Fathers Direct welcomes Paternity Leave

21 February 2001

Fathers Direct, the national information centre for fatherhood, welcomes today’s recommendation that fathers should be entitled to a fortnight’s paid paternity leave.

Tom Beardshaw, Campaigns Manager for Fathers Direct, said:

“Paid paternity leave is a major step forward. Fathers need to be with their families after the birth, so they gain confidence and learn quickly about parenting. The implications for the health of mothers and children are well-researched. After the birth, mothers need fathers’ support, especially given today’s high rates of caesarean deliveries. Post-natal depression rates are lower if fathers are supportive and breast-feeding is more successful. Crucially, the first fortnight is when health visitors train new parents at home. If fathers are at work, they miss out and their children suffer.
“We are disappointed that the proposed level of paternity pay is not higher. New fathers take their breadwinning responsibilities very seriously. British new dads have to work the longest hours in Europe to pay for the extra costs of a baby. So many fathers will be unable to afford to take paternity leave. Today’s announcement challenges employers to top up paternity pay just as many already top up maternity pay. Research shows that helping dads at this time makes sense for businesses which save money through higher productivity and lower staff turnover.”

Notes to Editors

Fathers Direct, the national information centre for fatherhood, was founded in 1999 to promote close and positive relationship between fathers and their children. It is a charity funded by public and private grants. This month it launched the first on-line magazine for fathers – www.fatherhoodinstitute.org Fathers Direct has written a guide for new fathers – The Bounty Guide to Fatherhood , delivered free to 600,000 new fathers every year.

Fathers Direct, Herald House, Lambs Passage, Bunhill Row, London EC1Y 8TQ

Key Facts 

  • With increases in social mobility and with many older women now in the paid workforce, extended family support for ‘new mums’ is substantially less than it used to be, and fathers are now needed to provide it 
  • This is particularly the case in caesarean deliveries (now at 20% in many parts of Britain) where a mother finds it difficult to lift her new baby for weeks if not months.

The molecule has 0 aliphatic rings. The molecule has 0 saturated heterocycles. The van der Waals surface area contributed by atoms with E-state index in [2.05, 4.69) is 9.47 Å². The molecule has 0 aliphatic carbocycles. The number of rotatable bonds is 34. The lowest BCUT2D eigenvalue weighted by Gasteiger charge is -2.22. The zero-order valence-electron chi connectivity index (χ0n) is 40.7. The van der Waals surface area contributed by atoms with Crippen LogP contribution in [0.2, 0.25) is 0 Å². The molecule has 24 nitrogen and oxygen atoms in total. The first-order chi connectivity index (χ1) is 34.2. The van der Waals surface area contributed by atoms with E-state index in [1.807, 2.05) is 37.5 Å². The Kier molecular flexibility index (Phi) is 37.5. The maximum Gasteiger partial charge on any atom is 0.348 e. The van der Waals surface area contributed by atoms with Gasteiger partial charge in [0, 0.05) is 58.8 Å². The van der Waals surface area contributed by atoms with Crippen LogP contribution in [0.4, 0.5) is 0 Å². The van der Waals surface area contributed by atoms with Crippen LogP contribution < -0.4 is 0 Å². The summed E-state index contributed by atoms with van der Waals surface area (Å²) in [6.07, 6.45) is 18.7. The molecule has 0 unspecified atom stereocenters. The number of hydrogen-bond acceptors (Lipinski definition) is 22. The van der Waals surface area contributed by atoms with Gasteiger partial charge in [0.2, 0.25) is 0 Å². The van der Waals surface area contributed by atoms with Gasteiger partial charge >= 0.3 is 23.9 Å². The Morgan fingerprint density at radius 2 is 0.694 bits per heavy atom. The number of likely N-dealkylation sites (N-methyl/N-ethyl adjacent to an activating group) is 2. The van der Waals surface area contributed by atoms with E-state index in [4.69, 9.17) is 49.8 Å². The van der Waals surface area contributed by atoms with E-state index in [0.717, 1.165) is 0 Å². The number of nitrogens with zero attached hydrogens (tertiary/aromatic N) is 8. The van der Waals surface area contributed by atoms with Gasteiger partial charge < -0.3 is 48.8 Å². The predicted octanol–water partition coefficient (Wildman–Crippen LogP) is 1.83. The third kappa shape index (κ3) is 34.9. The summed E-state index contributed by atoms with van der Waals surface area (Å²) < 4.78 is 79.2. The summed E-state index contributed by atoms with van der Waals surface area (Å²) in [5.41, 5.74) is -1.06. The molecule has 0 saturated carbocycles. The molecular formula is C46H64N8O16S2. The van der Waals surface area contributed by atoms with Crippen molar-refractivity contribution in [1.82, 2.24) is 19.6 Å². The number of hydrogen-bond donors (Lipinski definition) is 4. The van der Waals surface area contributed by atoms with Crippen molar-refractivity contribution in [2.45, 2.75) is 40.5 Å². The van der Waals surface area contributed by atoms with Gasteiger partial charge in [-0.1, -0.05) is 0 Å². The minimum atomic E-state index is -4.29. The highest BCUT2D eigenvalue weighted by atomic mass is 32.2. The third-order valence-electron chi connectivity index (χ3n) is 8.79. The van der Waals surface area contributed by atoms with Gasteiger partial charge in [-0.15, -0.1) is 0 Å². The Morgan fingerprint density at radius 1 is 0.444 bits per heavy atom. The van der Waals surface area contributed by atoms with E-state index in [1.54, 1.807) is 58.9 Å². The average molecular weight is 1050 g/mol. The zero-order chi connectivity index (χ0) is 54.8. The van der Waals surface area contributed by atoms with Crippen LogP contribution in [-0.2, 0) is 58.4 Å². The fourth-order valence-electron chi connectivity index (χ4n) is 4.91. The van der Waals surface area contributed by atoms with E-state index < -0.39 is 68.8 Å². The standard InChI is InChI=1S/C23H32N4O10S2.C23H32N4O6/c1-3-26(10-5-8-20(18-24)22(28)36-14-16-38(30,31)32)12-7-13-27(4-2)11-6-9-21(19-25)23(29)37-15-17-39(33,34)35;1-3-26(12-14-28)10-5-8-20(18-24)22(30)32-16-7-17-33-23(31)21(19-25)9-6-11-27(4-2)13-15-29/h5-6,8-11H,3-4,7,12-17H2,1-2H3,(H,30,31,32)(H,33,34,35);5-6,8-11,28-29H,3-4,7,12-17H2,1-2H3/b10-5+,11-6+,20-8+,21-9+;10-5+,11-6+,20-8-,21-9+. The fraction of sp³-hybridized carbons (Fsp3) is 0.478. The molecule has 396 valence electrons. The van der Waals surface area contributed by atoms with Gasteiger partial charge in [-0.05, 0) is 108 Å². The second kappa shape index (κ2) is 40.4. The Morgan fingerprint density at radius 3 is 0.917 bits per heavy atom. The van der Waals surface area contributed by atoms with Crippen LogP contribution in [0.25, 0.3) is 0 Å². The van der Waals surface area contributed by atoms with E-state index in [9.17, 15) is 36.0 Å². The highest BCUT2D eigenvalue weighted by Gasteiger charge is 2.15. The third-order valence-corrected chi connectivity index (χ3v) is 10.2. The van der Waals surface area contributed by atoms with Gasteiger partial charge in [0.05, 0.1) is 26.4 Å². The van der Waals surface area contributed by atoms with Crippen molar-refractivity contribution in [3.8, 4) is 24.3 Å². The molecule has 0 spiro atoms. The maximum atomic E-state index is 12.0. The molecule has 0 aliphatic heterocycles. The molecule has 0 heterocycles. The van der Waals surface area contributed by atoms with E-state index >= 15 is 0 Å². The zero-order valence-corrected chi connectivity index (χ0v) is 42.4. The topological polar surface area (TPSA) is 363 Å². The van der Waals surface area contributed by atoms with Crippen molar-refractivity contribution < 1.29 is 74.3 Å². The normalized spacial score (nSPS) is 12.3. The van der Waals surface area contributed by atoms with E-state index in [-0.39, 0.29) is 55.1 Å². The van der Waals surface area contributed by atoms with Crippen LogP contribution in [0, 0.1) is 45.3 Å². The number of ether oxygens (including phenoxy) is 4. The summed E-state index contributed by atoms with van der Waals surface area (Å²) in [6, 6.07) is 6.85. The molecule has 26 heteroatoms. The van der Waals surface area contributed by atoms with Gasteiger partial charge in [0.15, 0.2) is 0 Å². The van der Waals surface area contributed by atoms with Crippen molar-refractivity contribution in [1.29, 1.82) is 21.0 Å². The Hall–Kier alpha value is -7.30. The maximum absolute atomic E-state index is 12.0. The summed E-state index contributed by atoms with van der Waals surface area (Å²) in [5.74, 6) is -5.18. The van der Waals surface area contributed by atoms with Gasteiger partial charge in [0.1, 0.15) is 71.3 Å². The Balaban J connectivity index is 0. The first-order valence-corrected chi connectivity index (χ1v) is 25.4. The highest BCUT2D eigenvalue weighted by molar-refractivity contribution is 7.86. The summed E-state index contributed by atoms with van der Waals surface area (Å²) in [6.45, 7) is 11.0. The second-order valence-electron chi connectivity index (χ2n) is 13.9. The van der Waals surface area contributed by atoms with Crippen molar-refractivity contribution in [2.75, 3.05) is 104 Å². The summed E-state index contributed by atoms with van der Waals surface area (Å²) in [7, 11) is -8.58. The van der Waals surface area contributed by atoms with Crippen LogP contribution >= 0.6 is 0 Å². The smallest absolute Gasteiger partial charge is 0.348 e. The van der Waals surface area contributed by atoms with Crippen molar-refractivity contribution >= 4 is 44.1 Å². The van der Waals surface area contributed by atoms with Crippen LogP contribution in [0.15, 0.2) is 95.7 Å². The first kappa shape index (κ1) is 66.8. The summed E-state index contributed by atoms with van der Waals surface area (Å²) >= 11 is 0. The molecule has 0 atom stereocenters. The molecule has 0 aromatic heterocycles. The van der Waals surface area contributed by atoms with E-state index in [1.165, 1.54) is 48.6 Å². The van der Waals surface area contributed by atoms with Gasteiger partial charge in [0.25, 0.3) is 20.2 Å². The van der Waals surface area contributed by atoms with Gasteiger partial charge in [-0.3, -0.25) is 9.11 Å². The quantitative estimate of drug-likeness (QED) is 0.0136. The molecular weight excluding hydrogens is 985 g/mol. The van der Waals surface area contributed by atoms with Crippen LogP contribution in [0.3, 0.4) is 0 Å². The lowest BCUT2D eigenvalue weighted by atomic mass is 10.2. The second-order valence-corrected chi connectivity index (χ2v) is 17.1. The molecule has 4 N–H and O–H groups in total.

• Much of the early parenting education is done by health visitors, who are legally required to visit the home regularly in the first two week. If a father is at work he is likely to miss these crucial visits. Fathers who have attended infant-care courses do more care-taking than unprepared fathers, keeping closer to their babies, and interacting with them more face to face 
  • Midwives and health visitors also provide information about breastfeeding and can teach a father to support his wife in a number of ways. A father’s positive attitude is the most important factor associated with deciding to breastfeed. Breastfeeding is associated with a wealth of positive health outcomes for infants and children. 
  • When the father is more supportive of the mother, she is more effective in feeding the baby. 
  • Female post-natal depression is less likely when fathers are actively involved in infant-care. Female post-natal depression is strongly linked with poor infant development and with behaviour problems in toddlers and children, particularly boys. 
  • Babies who have involved fathers in the first year of their lives are outperforming their peers by age one. 
  • Older children who have a strong relationship with their father, including his being available to them when the new baby comes home, adjust better and develop better relationships with their new sibling. 
  • Providing benefits for parents is good for business – it pays off in terms of greater loyalty and motivation among staff, lower turnover, and lower recruitment costs. For example, AMP, Australia’s largest insurer and the owner of Pearl Assurance in the UK, has given paid parental leave of up to six weeks to hundreds of parents and has calculated that the move has saved the company 400% of their initial investment through changes in staff loyalty, retentions and productivity.

References

Lewis C (1986) Becoming a Father, Open University: Milton Keynes
Nickel H & Kocher N (1987) ‘West Germany and the German speaking countries’ in Lamb ME (ed) The Father’s Role: cross cultural comparisons,. Lawrence Erlbaum Hillsdale NJ
Bar-Yam NB, Darby L., (1997) Fathers and Breastfeeding: A Review of the Literature. Journal of Human Lactation, Volume 13:1
Guigliani ER et al. (1994) ‘Effect of breastfeeding support from different sources on mothers’ decisions to breastfeed’ Journal of Human Lactation Vol.10:3
Silverstein L (1996) ‘Fathering is a feminist issue’, Psychology of Women Quarterly 20(3-37)
Pruett, K (1987) The Nurturing Father, Warner:NY
Dunn J & Kendrick C (1982) Siblings: love, envy and understanding, Harvard University Press: Cambridge Mass

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